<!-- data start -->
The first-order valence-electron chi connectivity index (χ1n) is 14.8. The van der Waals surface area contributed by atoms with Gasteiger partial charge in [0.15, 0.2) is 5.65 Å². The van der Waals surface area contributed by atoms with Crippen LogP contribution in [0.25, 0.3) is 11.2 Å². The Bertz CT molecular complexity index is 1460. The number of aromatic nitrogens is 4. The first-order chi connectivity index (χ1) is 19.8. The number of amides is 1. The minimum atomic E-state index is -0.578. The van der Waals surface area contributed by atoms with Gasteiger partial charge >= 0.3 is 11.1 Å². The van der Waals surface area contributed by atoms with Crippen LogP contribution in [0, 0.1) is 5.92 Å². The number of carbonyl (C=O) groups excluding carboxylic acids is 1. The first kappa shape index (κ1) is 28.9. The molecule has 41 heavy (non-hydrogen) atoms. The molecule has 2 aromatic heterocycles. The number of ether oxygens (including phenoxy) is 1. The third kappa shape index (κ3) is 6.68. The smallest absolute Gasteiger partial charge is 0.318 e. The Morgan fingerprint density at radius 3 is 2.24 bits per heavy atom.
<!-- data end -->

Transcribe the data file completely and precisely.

The first-order valence-electron chi connectivity index (χ1n) is 14.8. The van der Waals surface area contributed by atoms with Gasteiger partial charge in [0.15, 0.2) is 5.65 Å². The van der Waals surface area contributed by atoms with Crippen LogP contribution in [0.25, 0.3) is 11.2 Å². The Bertz CT molecular complexity index is 1460. The number of aromatic nitrogens is 4. The first-order chi connectivity index (χ1) is 19.8. The number of amides is 1. The minimum atomic E-state index is -0.578. The van der Waals surface area contributed by atoms with Gasteiger partial charge >= 0.3 is 11.1 Å². The van der Waals surface area contributed by atoms with Crippen LogP contribution in [0, 0.1) is 5.92 Å². The number of carbonyl (C=O) groups excluding carboxylic acids is 1. The first kappa shape index (κ1) is 28.9. The molecule has 41 heavy (non-hydrogen) atoms. The molecule has 2 aromatic heterocycles. The number of ether oxygens (including phenoxy) is 1. The third kappa shape index (κ3) is 6.68. The smallest absolute Gasteiger partial charge is 0.318 e. The Morgan fingerprint density at radius 3 is 2.24 bits per heavy atom.